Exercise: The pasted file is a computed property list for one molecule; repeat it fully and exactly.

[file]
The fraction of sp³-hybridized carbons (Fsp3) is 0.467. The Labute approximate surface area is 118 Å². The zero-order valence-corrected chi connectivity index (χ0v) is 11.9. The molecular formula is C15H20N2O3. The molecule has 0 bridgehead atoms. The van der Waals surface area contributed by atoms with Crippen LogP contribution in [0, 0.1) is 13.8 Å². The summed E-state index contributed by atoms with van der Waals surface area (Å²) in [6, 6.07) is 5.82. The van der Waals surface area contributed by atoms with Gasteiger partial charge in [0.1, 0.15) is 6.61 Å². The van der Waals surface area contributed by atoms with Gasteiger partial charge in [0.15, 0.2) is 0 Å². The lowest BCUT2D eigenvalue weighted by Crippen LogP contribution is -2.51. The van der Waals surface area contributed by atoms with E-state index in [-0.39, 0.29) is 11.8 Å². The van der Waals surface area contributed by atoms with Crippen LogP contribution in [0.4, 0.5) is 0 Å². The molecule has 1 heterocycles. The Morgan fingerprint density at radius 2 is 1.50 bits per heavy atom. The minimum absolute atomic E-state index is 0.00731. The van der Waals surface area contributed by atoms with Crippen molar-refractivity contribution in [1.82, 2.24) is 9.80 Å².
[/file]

The fraction of sp³-hybridized carbons (Fsp3) is 0.467. The Labute approximate surface area is 118 Å². The zero-order valence-corrected chi connectivity index (χ0v) is 11.9. The molecular formula is C15H20N2O3. The molecule has 0 bridgehead atoms. The van der Waals surface area contributed by atoms with Crippen LogP contribution in [0, 0.1) is 13.8 Å². The summed E-state index contributed by atoms with van der Waals surface area (Å²) in [6, 6.07) is 5.82. The van der Waals surface area contributed by atoms with Gasteiger partial charge in [0.1, 0.15) is 6.61 Å². The van der Waals surface area contributed by atoms with Gasteiger partial charge in [0.15, 0.2) is 0 Å². The lowest BCUT2D eigenvalue weighted by Crippen LogP contribution is -2.51. The van der Waals surface area contributed by atoms with E-state index in [-0.39, 0.29) is 11.8 Å². The van der Waals surface area contributed by atoms with Crippen LogP contribution in [0.4, 0.5) is 0 Å². The molecule has 1 heterocycles. The Morgan fingerprint density at radius 2 is 1.50 bits per heavy atom. The minimum absolute atomic E-state index is 0.00731. The van der Waals surface area contributed by atoms with Crippen molar-refractivity contribution in [1.82, 2.24) is 9.80 Å².